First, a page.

Stepping into the work of Lois Dodd in the final two buildings that house the present exhibition, one enters the antithesis of the world painted by Golub, although many of their years of painting overlapped. Both artists are keen observers of various aspects of our complex world. Dodd focuses on the physical world around him in the Delaware Water Gap, Midcoastal Maine and his East Second Street loft.
“Men’s Shelter, March #2”, 1968, and “Night Sky Loft”, 1973, show two views of his city studio, the first in flattened geometric shapes, the second a dark cityscape with rectangular window punctuations. These contrast with her studies of “Broken Windows”, 1975, in Maine where she was fascinated by the patterns of broken glass that pierced the geometry of the panes. “Sun in Hallway”, 1978, gives an impression of sedentary space but always transports us on a journey, which is a signature of his work, whether the scenes take place indoors or in nature.
Dodd’s many wood paintings are arranged in rooms according to the seasons, and one enters an entirely different world depending on whether the scene is spring, summer, autumn or winter. Most of the five-foot tall summer paintings were done in multiple morning and evening sittings to keep the shadows relatively consistent. Dodd covered them in plastic and tied them to a tree so they wouldn’t fall over overnight. His dedication to an honest involvement in the moment brings an infinite freshness and liveliness to the work.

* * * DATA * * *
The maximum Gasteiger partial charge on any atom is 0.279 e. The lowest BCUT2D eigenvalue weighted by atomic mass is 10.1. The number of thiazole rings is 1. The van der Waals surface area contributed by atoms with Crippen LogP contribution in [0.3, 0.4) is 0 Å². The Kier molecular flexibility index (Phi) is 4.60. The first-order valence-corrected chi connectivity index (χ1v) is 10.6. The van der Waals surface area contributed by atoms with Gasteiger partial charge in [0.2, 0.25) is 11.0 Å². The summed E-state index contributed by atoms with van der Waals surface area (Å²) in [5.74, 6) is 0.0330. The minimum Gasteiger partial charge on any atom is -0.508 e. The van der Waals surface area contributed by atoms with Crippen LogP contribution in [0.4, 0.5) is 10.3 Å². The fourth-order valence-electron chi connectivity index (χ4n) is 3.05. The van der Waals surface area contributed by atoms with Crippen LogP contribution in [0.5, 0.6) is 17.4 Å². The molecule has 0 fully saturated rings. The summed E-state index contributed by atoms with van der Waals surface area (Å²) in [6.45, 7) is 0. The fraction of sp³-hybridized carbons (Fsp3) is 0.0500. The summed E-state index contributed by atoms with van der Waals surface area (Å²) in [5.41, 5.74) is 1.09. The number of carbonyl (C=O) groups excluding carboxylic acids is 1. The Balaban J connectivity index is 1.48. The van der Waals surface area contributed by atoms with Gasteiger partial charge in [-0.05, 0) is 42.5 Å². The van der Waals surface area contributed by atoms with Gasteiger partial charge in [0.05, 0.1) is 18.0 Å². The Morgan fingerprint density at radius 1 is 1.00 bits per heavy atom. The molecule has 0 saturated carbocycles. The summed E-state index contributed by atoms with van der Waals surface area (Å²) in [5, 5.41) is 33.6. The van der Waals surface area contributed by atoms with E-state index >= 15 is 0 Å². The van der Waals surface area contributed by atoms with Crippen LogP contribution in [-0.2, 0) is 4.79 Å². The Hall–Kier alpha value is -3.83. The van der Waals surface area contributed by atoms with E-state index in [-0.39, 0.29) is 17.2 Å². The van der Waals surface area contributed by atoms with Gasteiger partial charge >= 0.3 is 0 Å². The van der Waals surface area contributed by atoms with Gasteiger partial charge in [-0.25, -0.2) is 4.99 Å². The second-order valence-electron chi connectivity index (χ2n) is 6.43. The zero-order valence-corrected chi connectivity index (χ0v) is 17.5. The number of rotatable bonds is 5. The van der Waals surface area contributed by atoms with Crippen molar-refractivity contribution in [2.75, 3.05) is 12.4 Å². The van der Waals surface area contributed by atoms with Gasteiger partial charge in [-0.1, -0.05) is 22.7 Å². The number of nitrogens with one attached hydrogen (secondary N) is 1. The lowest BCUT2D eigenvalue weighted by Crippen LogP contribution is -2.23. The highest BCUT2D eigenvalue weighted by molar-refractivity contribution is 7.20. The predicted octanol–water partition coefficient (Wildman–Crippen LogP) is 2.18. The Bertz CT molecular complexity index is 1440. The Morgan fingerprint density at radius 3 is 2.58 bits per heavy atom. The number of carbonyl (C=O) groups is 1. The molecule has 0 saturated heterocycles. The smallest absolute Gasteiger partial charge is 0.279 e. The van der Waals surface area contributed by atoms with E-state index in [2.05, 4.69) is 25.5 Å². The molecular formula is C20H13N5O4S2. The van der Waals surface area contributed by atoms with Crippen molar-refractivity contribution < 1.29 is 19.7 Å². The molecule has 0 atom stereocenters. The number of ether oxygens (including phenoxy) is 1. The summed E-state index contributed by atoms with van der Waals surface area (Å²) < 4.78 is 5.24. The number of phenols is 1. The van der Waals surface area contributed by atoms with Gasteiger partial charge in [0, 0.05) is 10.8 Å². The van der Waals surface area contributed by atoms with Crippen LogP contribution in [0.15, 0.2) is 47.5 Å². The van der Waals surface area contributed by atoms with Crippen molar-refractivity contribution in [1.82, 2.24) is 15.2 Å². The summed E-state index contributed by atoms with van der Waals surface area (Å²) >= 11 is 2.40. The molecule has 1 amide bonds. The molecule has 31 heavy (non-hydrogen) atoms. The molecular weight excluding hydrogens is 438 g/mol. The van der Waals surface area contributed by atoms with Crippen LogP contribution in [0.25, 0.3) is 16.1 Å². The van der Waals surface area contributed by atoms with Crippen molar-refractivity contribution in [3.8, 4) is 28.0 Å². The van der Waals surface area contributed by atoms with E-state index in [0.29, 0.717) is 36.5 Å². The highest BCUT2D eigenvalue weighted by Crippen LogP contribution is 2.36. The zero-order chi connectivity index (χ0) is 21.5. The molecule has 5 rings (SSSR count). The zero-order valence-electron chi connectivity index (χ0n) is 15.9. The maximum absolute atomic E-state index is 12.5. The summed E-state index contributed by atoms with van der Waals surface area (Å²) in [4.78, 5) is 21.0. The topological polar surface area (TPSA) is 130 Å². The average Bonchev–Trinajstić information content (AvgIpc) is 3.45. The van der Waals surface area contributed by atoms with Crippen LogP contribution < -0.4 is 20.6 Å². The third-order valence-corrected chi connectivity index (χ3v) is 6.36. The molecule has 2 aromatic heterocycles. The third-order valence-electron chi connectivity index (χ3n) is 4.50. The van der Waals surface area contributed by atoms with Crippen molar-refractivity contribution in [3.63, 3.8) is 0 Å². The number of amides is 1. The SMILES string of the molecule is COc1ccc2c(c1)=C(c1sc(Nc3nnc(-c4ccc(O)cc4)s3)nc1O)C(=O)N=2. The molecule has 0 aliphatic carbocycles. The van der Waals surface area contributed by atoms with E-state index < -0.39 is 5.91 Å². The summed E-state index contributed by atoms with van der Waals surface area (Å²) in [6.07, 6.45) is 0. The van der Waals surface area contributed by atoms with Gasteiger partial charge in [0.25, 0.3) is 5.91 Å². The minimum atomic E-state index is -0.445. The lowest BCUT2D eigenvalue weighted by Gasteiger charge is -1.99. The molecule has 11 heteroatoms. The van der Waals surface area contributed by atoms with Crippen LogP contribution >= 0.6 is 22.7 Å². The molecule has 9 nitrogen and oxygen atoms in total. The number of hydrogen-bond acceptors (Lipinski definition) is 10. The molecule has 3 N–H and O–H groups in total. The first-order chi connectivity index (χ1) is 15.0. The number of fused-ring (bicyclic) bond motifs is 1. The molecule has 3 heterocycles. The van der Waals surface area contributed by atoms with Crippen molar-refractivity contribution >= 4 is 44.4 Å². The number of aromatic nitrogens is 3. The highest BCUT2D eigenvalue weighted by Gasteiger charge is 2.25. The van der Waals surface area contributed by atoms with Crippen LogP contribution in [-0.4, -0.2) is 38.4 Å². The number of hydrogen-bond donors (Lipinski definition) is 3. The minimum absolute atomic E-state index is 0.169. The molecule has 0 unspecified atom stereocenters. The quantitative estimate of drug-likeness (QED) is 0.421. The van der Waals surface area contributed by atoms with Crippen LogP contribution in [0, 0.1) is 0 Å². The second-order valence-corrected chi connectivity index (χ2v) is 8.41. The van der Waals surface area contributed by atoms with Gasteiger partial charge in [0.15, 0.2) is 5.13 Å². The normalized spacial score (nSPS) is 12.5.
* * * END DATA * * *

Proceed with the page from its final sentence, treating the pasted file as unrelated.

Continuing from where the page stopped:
A series of paintings of snow scenes seem to be painted quickly, outdoors, even in the dead of winter. The strokes are often gestural and have an impression of immediacy rare in oil painting. We feel the freshness of the air, the brilliance of the sun on the snow, the movement of a half-frozen stream. Of “Moon Shadows,” 1992, one of many works painted at night, Dodd shares, “I worked in the dark, literally. It was totally touch paint, (like) finger paint. The pieces are mysterious and engaging, with the shadow play on the blue-gray snow.
In the final building that houses Dodd’s work, a love of domestic life is apparent, particularly in his laundry lines, which are a staple of country living. “Green Towel”, filled with wind, floats in space as if ready to take off. It’s a game of rectangles, with a parallelogram of a shadow below, complete with the curve of a hill and a blue sky.
“Step Ruin with Figure”, 1997-2001, is an exceptionally experimental piece for Dodd who usually paints what is right in front of her. A woman is seen from behind, climbing stairs to an open doorway filled with greenery, in the ruins of a historic house being demolished. There is a sense of history, of life old and new, a kind of possibility.
Dodd’s painting “Shadow with Easel”, 2010, is an unplanned “self-portrait” that she spontaneously began to paint when she noticed her own shadow on the uncut grass in the intense summer sun. The shadow and the easel are juxtaposed to the lawn, “stretched” in a semi-abstract way. She appears to be in front of us painting in silhouette, with blades of grass blowing around her.
The combination of these two painters definitely provides a very comprehensive visit to the Hall Art Foundation. They address two different perspectives on the world, which we humans continue to create, with its juxtapositions of beauty and cruelty, tragedy and everyday life. We are constantly bombarded in our homes, our cars, our television sets, with views of events far removed from the intimate banality in which many privileged people live. These exhibitions remind us that one reality does not cancel out another. We are left with the essential question of how to balance the two.